Working from home? We’re WFA (working from abroad) instead

The rise of remote working has made the global office more appealing than ever
The rise of remote working has made the global office more appealing than ever

For the thousands left unexpectedly facing quarantine on return from their holiday in Spain after this weekend’s abrupt change to travel restrictions, there is, perhaps, an alternative: what if they just stayed there? Indeed the world has become the remote workforce’s new office, breeding a new tribe of WFA (work from anywhere) employees who, since Covid-19 hit, have swapped their homes for more distant climes. 

The Prime Minister has said that, from August 1, staff may begin returning to offices. But with up to 40 per cent of Britain’s workforce able to work remotely and as many as a third keen for things to stay that way – as well as major firms like Natwest last week telling its 50,000 employees they need not commute to the office again until 2021 – many are trading in their travelcards for a one-way plane ticket.

“Covid has made many people reflect on their life choices,” says Liam Witham, managing director of PSS International Removals, an overseas relocation firm. ”People have realised that life is short and with a gloomy economic outlook, many are looking to move abroad.”

Hoping to capitalise on this sudden abundance of itchy feet, Barbados this month began offering 12-month visas to frazzled workers looking to make a move; cheaper rent – both for those moving out of Britain, and the companies able to downsize in the absence of their staff – makes it a yet more compelling prospect. 

The spontaneity of upping and moving sticks is, of course, a luxury many with schooling requirements, mortgages or other commitments tying them to terra firma here cannot afford. But for others, the rise of remote working has made the global office more appealing than ever…

‘A new environment has given me an injection of life’

Hayley Irwin, 31, runs influencer marketing firm Under One Roof Consultancy. She has moved to Berlin with her boyfriend Matt Boyd, 30, who runs a social enterprise, Exceptional Individuals

Hayley Irwin and Matt Boyd moved to Berlin in late June
Hayley Irwin and Matt Boyd moved to Berlin in late June

Lockdown felt incredibly claustrophobic, and I just needed to get out of the UK. So when mine and my boyfriend’s tenancies came to an end on June 30, we decided to pack up our lives and move to Berlin.

Matt and I are both in the position where, as the heads of our respective working teams, we can be digital nomads: the added benefits of his always having wanted to travel, and that we could go to bars and restaurants here, which were still off-limits at home when we left, made the decision a no-brainer. All of my work is online and, while I do usually have a lot of face-to-face meetings, the switch to virtual ones during lockdown has shown me that I can still generate the same volume of business from behind my computer screen.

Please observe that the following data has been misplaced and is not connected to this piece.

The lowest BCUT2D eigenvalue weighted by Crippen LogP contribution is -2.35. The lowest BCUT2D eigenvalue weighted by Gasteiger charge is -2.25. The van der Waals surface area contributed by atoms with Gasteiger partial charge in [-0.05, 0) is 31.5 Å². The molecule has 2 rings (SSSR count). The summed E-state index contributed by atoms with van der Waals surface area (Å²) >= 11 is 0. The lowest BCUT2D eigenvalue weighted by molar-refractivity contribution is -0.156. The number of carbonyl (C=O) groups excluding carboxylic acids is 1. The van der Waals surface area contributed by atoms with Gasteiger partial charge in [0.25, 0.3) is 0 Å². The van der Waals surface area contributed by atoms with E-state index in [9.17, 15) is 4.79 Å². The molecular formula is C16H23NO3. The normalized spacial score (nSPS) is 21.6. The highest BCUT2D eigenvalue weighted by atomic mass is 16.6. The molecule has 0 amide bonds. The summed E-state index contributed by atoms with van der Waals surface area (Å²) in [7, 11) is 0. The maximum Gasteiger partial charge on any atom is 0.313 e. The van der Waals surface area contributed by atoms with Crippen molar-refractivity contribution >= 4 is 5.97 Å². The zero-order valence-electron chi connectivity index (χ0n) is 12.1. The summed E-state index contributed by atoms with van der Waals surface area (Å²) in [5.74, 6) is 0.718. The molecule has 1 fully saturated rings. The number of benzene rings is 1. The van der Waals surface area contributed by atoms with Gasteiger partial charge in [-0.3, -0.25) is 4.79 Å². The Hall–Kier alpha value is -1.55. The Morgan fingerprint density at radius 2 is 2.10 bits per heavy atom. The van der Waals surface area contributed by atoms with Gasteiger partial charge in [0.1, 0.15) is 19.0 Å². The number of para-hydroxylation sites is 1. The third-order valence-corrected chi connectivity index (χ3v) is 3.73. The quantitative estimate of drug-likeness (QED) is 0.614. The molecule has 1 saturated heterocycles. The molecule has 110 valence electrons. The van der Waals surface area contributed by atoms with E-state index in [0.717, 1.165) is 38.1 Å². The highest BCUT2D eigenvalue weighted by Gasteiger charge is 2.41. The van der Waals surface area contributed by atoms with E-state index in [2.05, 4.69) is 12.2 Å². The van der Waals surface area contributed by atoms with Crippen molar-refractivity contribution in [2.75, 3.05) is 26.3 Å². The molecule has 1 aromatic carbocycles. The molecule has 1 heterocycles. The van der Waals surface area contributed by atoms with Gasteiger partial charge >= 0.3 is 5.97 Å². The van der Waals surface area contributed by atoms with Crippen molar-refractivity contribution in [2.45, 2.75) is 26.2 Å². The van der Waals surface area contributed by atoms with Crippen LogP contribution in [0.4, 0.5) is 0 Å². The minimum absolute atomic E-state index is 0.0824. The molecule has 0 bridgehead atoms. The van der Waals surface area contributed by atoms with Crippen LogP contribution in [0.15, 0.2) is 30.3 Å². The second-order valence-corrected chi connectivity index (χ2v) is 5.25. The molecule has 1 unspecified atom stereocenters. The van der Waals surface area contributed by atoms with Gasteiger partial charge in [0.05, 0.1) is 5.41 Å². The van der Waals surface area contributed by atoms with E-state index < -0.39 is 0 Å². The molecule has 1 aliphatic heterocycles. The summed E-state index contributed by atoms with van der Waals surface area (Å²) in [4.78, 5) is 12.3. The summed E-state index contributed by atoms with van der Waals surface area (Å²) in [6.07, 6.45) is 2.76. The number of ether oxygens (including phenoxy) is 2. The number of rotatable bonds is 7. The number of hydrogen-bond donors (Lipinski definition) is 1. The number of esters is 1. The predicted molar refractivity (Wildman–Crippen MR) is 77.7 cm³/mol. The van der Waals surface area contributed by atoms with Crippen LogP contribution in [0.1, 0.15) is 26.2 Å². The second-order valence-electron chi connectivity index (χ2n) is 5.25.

We’re not sure how long we will stay – we have a two-month lease on our flat, and are taking each week as it comes – but can see ourselves here until at least December. Finding somewhere to live with little notice here was easy; in the near future, if work remains remote for us both, I wouldn’t be concerned about looking for a short-term let in Amsterdam for two months if we fancied it, or in Spain. We now have the confidence to be a bit more free and flexible with our time.

Getting into a new environment, meeting different people and just having a sense of normality has given me an injection of life I never would have had if I’d stayed at home.

‘I felt relieved when I couldn’t fly back home’

Tamara Gillan, 45, runs PR firm Cherry London and is CEO of the WealthiHer network. She has moved to Marlborough, New Zealand

Tamara Gillan has made a temporary move to New Zealand, with her son.
Tamara Gillan has made a temporary move to New Zealand, with her son.

When my six-year-old son, Seth, and I came here at the start of lockdown, I only brought two small suitcases. We intended to stay four weeks or so, to look after my mum who had caught Covid, but at that point there were no flights home. There was no option for me to come back – and I felt relieved.